The compromise bill makes no changes to M.G.L. c. 94G, s.7, approved by the voters in November 2016, which gives Massachusetts citizens over 21 the freedom to grow up to 6 marijuana plants for personal use (not more than 12 plants on a premises with multiple adult occupants).
The compromise bill provides a new protection for home cultivation of under 12 plants by persons under 21, making it a civil offense, where as the ballot question left it a criminal offense. The new language appears below.
Notwithstanding chapter 94C, a person less than 21 years of age, except a qualifying patient holding a valid registration card for the medical use of marijuana, who cultivates not more than 12 marijuana plants shall be punished by a civil penalty of not more than $100 and shall complete a drug awareness program established pursuant to section 32M of chapter 94C. If that person is less than 18 years of age, the parent or legal guardian of that person shall be notified in accordance with section 32N of said chapter 94C. If a person is less than 17 years of age at the time of the offense and fails to complete a drug awareness program not later than 1 year after the offense, that person may be subject to delinquency proceedings.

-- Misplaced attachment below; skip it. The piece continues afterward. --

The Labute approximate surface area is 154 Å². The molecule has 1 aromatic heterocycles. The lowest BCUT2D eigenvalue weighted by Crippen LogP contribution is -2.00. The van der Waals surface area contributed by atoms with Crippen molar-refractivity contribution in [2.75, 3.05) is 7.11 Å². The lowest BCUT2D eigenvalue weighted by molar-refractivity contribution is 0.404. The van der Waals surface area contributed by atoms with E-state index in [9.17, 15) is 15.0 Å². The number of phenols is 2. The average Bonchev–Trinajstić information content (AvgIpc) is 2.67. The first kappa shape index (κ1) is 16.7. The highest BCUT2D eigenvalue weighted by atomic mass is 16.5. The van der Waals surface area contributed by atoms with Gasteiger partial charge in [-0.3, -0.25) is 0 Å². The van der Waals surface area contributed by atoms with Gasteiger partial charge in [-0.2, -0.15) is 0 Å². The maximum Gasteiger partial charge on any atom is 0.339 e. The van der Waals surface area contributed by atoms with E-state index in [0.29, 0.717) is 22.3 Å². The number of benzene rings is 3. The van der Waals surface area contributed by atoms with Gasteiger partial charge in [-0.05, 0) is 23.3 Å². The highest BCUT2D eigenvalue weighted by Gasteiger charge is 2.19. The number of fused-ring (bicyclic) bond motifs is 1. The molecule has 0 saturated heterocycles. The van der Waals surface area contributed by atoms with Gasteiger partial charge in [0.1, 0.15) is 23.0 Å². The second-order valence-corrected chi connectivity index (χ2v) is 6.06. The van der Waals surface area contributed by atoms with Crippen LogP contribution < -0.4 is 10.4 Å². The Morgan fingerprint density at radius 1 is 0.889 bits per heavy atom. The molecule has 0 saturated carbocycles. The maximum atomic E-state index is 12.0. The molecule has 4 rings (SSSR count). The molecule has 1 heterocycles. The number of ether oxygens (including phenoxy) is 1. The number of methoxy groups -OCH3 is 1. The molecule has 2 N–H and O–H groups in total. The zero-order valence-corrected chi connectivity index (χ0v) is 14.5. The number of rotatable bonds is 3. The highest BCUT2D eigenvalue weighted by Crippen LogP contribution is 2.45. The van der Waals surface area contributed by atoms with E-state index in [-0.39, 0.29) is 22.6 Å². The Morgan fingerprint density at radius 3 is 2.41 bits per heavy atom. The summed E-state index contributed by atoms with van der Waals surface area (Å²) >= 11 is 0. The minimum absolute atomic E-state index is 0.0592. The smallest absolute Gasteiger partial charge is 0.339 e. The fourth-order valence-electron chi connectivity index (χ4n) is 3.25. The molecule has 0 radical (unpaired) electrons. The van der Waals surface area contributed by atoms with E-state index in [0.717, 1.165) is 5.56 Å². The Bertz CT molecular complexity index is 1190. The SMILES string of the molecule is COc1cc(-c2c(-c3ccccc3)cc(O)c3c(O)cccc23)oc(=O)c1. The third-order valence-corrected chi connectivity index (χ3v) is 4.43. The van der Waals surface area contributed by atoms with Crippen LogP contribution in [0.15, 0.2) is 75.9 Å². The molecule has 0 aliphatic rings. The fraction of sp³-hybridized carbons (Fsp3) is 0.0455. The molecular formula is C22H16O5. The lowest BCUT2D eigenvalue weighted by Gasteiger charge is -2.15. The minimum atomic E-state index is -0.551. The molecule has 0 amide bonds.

The compromise bill does require the Cannabis Control Commission to “promulgate advisory guidelines and best practices on the cultivating of marijuana within a person’s primary residence”, but these are not enforceable regulations; they are just helpful advice. The placement of this provision outside the regulatory powers of the commission serves to clarify that the commission has no power to regulate home cultivation.